From the Wall Street Journal:
Often it seems as though American higher education exists only to provide gag material for the outside world. The latest spectacle is an Ivy League professor threatening to sue her students because, she claims, their "anti-intellectualism" violated her civil rights.
Priya Venkatesan taught English at Dartmouth College. She maintains that some of her students were so unreceptive of "French narrative theory" that it amounted to a hostile working environment.
Ah, the old "Disagree with me and I’ll sue you for being a facist anti-intellectual" trick. I guess defending the ideas that she expected to imprint on her students was too much for the good instructor.
Pithy quote from Venkatesan that says it all:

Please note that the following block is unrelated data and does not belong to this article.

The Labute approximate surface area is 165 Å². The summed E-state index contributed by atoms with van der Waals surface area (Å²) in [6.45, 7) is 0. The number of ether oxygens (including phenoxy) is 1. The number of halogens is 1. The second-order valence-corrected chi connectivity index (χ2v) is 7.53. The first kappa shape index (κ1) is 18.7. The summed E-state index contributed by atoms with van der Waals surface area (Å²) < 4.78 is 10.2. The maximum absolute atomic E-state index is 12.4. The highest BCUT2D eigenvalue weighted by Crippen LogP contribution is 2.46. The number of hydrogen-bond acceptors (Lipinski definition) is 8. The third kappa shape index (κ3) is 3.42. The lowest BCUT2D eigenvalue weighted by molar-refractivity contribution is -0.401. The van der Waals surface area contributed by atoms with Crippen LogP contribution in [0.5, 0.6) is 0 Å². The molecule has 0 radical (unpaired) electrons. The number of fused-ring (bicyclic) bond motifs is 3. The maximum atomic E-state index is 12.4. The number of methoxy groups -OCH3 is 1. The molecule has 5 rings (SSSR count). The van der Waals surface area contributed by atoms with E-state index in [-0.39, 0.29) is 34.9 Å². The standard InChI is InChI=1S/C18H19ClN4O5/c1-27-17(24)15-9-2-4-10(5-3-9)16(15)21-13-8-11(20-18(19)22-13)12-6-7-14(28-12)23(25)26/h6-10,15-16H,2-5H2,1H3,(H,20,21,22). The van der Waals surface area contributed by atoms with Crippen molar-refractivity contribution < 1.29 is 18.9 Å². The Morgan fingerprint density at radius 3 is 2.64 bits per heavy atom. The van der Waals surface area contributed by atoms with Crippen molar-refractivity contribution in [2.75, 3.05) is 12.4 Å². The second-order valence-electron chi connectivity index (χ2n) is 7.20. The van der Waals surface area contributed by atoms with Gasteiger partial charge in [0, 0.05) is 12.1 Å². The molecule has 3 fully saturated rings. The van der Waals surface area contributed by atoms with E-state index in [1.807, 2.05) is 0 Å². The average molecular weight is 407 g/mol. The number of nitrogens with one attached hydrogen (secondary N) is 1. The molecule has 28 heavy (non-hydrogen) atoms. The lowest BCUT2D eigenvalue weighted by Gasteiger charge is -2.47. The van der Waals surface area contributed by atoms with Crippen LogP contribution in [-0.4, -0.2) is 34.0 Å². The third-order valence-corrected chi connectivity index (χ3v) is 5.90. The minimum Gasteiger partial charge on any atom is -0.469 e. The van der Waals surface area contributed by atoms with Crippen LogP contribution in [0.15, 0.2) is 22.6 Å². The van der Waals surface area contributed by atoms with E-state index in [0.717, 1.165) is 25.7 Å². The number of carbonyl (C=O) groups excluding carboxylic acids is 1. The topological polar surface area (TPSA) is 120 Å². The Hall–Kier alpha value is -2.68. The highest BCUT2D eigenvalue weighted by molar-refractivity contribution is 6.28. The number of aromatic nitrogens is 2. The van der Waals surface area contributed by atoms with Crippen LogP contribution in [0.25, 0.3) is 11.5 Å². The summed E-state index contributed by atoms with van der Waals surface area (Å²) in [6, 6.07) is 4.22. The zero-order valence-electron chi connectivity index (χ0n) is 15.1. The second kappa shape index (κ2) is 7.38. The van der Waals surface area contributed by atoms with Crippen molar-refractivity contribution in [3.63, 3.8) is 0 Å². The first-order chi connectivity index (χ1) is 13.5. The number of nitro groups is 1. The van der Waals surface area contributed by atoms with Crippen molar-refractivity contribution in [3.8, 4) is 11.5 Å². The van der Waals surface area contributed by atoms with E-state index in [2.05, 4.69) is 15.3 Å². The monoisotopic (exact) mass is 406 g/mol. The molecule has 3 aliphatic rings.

"Scientific facts do not correspond to a natural reality but conform to a social construct."
Hilarious. More from the WSJ:
The remarkable thing about the Venkatesan affair, to me, is that her students cared enough to argue. Normally they would express their boredom with the material by answering emails on their laptops or falling asleep. But here they staged a rebellion, a French Counter-Revolution against Professor Defarge. Maybe, despite the professor’s best efforts, there’s life in American colleges yet.
Indeed. Perhaps the new anti-intellectualism that the would-be elites fear so much is simply a generation of people who are willing and able to think for themselves.